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Lawyers for the defendants argued that the group was poorly organized, mostly non-violent, and that there was no preconceived plan to storm the building.

Who are the proud boys?

The group was founded in New York City in 2016 by Gavin McInnes, co-founder of Vice, who left the media company to pursue a career as a right-wing commentator and podcaster.

The Proud Boys describe themselves as an all-male drinking club or a “pro-Western fraternal organization”.

But they were immersed in far-right politics from the start and became known for frequent clashes with far-left anti-fascist or antifa activists in cities across the US.

Enrique Tarrio (left) and Joe Biggs at a rally in 2019.

Their profile grew after they were mentioned during a discussion about political violence during a presidential debate in September 2020.

“Proud guys, stand back and stick with it,” Trump said at the time. “I’ll tell you something: someone needs to do something about Antifa and the left, because this is not a right-wing problem.”

Who else has been convicted?

Last week, four other Proud Boys were convicted of their roles in the Capitol riot.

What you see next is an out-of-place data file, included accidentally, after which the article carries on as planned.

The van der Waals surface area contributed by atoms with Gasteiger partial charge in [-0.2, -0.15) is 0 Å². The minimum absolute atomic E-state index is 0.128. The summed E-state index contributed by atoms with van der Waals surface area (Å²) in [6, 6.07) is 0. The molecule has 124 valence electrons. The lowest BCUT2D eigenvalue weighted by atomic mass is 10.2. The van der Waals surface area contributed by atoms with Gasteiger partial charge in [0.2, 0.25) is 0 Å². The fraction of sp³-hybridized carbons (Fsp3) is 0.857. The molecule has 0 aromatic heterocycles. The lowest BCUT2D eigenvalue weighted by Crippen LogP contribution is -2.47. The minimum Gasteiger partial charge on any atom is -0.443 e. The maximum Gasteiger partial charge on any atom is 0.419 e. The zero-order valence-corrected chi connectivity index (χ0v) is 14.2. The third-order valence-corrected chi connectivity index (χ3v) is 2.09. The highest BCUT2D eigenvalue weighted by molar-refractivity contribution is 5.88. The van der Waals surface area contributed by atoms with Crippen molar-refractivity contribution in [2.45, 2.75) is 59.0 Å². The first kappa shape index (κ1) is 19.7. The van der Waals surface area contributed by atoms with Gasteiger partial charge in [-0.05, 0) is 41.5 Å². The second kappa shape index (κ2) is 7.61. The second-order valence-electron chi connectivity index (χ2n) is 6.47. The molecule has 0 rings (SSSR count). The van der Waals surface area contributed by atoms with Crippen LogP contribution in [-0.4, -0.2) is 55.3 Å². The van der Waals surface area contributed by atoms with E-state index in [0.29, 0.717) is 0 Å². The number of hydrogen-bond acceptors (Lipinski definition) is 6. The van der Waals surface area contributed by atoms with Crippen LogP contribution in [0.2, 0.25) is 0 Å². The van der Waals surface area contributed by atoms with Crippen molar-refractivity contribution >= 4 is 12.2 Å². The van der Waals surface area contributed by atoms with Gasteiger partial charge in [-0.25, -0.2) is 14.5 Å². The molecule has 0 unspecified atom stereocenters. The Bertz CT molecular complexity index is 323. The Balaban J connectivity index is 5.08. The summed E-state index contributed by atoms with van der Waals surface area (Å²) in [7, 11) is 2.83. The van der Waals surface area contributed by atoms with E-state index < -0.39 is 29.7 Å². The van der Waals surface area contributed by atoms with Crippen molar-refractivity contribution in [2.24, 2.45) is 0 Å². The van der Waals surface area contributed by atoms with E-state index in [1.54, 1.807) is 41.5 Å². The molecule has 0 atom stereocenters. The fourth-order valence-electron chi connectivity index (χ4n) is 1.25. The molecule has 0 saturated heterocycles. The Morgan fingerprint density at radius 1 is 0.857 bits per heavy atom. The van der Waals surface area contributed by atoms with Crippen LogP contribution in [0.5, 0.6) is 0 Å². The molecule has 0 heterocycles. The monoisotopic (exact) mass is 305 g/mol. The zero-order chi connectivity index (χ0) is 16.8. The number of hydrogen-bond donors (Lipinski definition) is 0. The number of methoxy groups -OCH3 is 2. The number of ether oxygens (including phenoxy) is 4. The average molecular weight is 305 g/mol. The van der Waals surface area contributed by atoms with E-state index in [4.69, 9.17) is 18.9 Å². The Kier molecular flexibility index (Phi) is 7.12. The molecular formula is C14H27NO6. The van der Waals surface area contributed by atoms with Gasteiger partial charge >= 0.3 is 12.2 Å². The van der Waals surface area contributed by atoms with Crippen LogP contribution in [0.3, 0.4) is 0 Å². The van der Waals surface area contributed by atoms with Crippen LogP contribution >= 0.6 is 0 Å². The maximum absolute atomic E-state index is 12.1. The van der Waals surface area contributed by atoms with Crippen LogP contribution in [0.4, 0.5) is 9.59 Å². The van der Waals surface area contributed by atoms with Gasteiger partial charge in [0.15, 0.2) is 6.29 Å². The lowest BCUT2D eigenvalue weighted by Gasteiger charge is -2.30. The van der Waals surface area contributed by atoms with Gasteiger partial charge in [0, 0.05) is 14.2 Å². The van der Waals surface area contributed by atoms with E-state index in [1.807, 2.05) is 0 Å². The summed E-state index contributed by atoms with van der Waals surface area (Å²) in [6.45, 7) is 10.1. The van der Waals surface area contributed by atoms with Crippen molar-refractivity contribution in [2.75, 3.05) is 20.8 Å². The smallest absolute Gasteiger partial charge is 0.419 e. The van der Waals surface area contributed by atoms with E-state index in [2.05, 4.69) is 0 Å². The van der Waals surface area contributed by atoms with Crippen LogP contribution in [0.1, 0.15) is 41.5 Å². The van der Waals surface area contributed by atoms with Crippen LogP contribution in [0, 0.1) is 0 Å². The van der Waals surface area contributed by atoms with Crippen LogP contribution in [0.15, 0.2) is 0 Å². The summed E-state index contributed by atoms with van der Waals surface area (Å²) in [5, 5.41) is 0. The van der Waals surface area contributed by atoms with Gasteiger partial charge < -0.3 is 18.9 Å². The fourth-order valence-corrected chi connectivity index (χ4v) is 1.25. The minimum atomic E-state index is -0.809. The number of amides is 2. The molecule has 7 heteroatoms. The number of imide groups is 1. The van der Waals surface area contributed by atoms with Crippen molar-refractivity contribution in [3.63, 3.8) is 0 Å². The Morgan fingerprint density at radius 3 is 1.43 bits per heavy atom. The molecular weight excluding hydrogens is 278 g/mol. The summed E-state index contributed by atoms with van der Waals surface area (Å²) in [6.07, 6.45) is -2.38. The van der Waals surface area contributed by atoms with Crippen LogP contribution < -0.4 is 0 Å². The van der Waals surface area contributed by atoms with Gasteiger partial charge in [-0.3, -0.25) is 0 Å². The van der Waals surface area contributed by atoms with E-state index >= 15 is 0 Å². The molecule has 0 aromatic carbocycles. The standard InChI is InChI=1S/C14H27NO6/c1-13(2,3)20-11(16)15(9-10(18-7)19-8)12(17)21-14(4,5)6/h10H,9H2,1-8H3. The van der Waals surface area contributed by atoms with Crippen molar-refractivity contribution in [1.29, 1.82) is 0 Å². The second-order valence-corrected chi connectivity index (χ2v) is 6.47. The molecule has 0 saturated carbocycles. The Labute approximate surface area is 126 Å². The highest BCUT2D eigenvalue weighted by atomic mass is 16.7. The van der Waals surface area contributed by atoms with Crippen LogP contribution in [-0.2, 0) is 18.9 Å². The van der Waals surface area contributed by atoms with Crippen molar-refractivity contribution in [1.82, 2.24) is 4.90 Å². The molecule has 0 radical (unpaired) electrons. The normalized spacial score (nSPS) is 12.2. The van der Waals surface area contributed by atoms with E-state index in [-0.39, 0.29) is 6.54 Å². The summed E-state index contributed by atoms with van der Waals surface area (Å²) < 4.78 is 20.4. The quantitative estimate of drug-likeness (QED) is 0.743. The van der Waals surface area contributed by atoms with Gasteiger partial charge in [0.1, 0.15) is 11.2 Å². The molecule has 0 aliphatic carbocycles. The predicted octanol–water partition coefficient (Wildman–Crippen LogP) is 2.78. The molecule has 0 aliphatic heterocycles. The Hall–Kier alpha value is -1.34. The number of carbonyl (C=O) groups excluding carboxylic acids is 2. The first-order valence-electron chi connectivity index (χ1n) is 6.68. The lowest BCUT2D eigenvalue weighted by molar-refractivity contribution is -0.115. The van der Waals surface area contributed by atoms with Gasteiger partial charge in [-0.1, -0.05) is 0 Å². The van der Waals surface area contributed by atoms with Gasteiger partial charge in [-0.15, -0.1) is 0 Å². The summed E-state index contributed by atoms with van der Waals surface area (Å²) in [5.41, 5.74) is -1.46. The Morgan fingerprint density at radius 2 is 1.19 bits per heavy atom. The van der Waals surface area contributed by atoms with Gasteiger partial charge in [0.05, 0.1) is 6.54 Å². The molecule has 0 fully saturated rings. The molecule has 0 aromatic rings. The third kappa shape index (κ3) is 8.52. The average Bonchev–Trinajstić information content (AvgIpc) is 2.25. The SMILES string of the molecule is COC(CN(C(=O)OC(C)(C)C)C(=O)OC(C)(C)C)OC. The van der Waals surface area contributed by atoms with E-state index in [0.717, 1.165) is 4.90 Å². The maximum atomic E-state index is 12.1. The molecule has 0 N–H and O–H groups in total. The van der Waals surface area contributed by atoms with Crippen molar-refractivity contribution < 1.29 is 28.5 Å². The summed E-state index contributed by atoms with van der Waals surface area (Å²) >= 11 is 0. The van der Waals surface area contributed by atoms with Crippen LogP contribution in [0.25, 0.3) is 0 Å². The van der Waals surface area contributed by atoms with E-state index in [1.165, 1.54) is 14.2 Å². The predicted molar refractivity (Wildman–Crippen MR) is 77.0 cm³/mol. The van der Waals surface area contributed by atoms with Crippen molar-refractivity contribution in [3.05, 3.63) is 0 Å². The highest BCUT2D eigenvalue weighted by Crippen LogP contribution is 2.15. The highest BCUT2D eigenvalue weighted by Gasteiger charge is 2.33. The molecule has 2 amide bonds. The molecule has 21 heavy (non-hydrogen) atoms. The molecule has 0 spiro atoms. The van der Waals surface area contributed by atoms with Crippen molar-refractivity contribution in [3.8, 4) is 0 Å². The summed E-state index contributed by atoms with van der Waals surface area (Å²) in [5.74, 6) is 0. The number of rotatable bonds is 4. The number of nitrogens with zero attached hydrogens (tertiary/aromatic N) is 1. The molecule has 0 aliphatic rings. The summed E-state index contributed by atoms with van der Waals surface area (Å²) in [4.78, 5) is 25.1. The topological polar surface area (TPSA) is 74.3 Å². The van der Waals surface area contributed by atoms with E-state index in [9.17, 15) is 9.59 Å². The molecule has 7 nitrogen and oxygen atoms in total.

Former US Marines Dominic Pezzola and Zachary Rehl received sentences of 10 and 15 years, respectively.

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Joe Biggs, a U.S. Army veteran who led the Proud Boys contingent to the U.S. Capitol, was sentenced to 17 years in prison, and Ethan Nordean, a Proud Boy leader from Washington State, received an 18-year prison sentence.

The sentences were among the longest given to Capitol rioters.

On Friday, an emotional Pezzola expressed regret for his actions during his sentencing hearing. But once the jail sentence was handed down and the judge had left the room, Pezzola raised a fist and yelled, “Trump won!”

Nordean told the court, “I want to apologize for my lack of leadership that day.

“To anyone I’ve wronged directly or even indirectly, I’m sorry,” he said. He was largely silent as he was sentenced.

Some other Capitol rioters have backtracked on their expressions of remorse. Trump has promised to pardon most or all rioters if he is elected president in 2024.

Tuesday’s hearing is the latest in a series of sentencing hearings for top Proud Boys and Oath Keepers militia leaders.

Overall, more than 1,100 people have been arrested on charges related to the Capitol riot, resulting in 630 guilty pleas and more than 110 convictions. Nearly 500 suspects have been sentenced to prison or house arrest.

Charges against the rioters ranged from relatively minor crimes such as entering a restricted area to destruction of government property, assault and conspiracy. About 200 have pleaded guilty to misdemeanor charges.

The investigation is still ongoing; the FBI is still trying to locate 14 rioters who were caught on video assaulting police officers or members of the media.